Tackling complex social problems through rigorous research

MLS Associate Professor Joo-Cheong Tham is interested in the complex relationship that the law has with justice and democracy. For Tham, key to the role of an academic is harnessing research to contribute to the betterment of society.

“I strongly believe that it is the duty of legal academics to highlight not just the potential of the law to advance justice and democracy but also to highlight the limits of the law in achieving those goals,” Tham says.

Tham researches principally in the areas of political finance law and the regulation of precarious work. His research has a particular focus on those on the margins of our society – including poorer sections of the community who struggle to secure an equal political voice and migrant workers who face a heightened risk of exploitation.

“It’s very sobering,” Tham says. “You really see the complexity of legal processes, in particular, the injustice and the unfairness with which many of our societal institutions operate.”

“The law can of course be a tool for justice, but it can also be a tool for injustice. It can serve the many, but in practice it often serves the few.”

By cultivating a passion for critical study of the law among his students, Tham hopes that they will similarly harness their understanding to tackle the complex questions in society. But he is careful to offset this with a sense of fun.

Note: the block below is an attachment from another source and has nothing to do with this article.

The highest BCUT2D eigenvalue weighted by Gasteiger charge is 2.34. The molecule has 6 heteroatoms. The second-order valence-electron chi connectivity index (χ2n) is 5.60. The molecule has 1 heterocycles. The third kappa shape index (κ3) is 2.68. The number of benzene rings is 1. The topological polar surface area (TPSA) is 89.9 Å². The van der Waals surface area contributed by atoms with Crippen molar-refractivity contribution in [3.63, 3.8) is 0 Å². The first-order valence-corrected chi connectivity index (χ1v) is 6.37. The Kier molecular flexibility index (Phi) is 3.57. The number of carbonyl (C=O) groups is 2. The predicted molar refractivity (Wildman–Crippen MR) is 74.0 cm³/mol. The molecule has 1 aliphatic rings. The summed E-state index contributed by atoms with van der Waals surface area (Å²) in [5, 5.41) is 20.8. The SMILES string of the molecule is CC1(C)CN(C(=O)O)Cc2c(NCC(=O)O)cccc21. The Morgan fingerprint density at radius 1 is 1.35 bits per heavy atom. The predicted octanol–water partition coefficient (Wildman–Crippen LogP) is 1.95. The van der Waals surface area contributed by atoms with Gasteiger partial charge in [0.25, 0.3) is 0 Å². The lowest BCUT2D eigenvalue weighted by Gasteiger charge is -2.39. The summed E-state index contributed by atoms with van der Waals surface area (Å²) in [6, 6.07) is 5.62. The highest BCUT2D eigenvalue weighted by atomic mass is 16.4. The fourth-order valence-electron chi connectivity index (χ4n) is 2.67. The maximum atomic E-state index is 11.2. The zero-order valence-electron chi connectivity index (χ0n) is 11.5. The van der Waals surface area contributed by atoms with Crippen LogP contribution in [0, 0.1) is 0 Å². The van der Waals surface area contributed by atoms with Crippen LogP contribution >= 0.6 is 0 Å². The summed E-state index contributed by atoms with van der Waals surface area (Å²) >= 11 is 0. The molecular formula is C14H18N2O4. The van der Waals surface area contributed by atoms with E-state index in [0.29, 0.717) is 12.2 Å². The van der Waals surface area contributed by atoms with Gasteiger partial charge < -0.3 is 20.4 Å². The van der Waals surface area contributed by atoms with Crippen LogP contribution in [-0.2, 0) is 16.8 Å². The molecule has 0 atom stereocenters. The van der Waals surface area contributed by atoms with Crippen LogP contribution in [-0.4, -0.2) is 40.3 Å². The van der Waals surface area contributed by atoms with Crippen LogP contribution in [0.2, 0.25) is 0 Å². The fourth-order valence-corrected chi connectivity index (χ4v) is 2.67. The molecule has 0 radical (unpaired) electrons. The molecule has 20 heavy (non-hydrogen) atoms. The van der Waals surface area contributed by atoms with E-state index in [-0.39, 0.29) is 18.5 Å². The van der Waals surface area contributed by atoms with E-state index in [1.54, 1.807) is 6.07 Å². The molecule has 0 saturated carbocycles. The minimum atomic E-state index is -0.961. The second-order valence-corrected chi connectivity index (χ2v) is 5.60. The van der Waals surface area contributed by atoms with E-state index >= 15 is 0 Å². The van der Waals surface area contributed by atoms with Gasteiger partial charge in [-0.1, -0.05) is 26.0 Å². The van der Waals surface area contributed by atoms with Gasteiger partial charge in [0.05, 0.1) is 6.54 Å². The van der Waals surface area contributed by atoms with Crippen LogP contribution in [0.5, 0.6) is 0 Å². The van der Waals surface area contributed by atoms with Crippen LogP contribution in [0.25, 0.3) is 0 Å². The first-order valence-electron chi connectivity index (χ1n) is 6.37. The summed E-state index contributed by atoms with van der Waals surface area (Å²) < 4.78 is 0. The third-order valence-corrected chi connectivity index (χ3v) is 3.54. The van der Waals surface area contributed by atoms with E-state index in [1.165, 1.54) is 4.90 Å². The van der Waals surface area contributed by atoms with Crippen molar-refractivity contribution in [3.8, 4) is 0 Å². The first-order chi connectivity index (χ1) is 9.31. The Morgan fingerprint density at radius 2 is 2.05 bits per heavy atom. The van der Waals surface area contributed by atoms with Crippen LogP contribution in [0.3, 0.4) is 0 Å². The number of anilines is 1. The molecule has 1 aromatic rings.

A highlight of Tham’s time at MLS came early on in his teaching career, when he managed to persuade students in his JD constitutional law class to perform the Macarena in the foyer.

“Somebody came in with a laptop and one of the students was the music leader and choreographer,” Tham says. “I think we had around half of the class dancing in the foyer.”

“I wanted the students to understand that learning should be attended with seriousness but that it’s also a whole lot of fun.”

Tham understands first-hand the importance that guidance from good teachers can have.

He recalls a “turning point” in his first year of law as an international student came in a class led by Professor Ian Malkin. Tham had been asked to resubmit an early assignment, and his confidence was shaken.

“If I’d had a teacher that wasn’t as encouraging or inspirational as Ian Malkin was, then things could have taken a different turn,” Tham says.

“I would have just said: ‘this is not for me, my language is not strong enough.’”

Instead, Tham worked hard, resubmitted the assignment and passed.

“I gradually grew to really love undertaking critical enquiry into law and its role in society,” he says.

The persistence that Tham showed as a student is one he now brings to his life in academia.

“Progress, whether in justice or democracy, is invariably a slow – and contested – process,” Tham says.

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